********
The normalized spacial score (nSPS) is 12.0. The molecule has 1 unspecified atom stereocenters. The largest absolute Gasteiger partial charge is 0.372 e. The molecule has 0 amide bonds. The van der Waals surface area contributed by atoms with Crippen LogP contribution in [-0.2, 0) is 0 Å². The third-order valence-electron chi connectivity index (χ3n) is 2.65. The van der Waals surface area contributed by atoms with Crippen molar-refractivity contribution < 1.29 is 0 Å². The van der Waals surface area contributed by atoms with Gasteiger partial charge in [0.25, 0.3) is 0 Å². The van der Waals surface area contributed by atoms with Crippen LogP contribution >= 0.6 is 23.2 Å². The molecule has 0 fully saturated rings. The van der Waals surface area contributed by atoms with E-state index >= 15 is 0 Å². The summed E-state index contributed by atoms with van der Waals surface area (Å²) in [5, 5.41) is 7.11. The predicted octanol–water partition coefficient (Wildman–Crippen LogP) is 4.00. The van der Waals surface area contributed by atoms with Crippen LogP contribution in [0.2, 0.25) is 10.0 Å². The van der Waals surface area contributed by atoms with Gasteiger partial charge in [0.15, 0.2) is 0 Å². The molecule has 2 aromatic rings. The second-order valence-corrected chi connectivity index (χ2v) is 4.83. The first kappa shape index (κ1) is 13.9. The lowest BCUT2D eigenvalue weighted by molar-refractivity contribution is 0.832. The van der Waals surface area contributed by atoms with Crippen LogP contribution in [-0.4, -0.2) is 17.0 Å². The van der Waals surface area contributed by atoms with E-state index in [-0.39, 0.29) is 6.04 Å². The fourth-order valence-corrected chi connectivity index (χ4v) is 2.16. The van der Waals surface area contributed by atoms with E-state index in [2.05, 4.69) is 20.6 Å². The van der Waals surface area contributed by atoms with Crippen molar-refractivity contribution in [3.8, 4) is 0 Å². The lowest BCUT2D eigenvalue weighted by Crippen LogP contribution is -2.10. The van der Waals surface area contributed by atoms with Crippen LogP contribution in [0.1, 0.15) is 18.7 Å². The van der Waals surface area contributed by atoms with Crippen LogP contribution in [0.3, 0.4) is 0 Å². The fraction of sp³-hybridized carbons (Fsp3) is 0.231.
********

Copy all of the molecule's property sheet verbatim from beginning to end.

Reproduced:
The normalized spacial score (nSPS) is 12.0. The molecule has 1 unspecified atom stereocenters. The largest absolute Gasteiger partial charge is 0.372 e. The molecule has 0 amide bonds. The van der Waals surface area contributed by atoms with Crippen LogP contribution in [-0.2, 0) is 0 Å². The third-order valence-electron chi connectivity index (χ3n) is 2.65. The van der Waals surface area contributed by atoms with Crippen molar-refractivity contribution < 1.29 is 0 Å². The van der Waals surface area contributed by atoms with Gasteiger partial charge in [0.25, 0.3) is 0 Å². The van der Waals surface area contributed by atoms with Crippen LogP contribution >= 0.6 is 23.2 Å². The molecule has 0 fully saturated rings. The van der Waals surface area contributed by atoms with E-state index >= 15 is 0 Å². The summed E-state index contributed by atoms with van der Waals surface area (Å²) in [5, 5.41) is 7.11. The predicted octanol–water partition coefficient (Wildman–Crippen LogP) is 4.00. The van der Waals surface area contributed by atoms with Crippen LogP contribution in [0.2, 0.25) is 10.0 Å². The van der Waals surface area contributed by atoms with Gasteiger partial charge in [0.15, 0.2) is 0 Å². The molecule has 2 aromatic rings. The second-order valence-corrected chi connectivity index (χ2v) is 4.83. The first kappa shape index (κ1) is 13.9. The lowest BCUT2D eigenvalue weighted by molar-refractivity contribution is 0.832. The van der Waals surface area contributed by atoms with Crippen LogP contribution in [-0.4, -0.2) is 17.0 Å². The van der Waals surface area contributed by atoms with E-state index in [-0.39, 0.29) is 6.04 Å². The fourth-order valence-corrected chi connectivity index (χ4v) is 2.16. The van der Waals surface area contributed by atoms with E-state index in [2.05, 4.69) is 20.6 Å². The van der Waals surface area contributed by atoms with Crippen molar-refractivity contribution in [3.8, 4) is 0 Å². The lowest BCUT2D eigenvalue weighted by Crippen LogP contribution is -2.10. The van der Waals surface area contributed by atoms with Crippen LogP contribution in [0.1, 0.15) is 18.7 Å². The van der Waals surface area contributed by atoms with Crippen LogP contribution in [0.3, 0.4) is 0 Å². The fraction of sp³-hybridized carbons (Fsp3) is 0.231.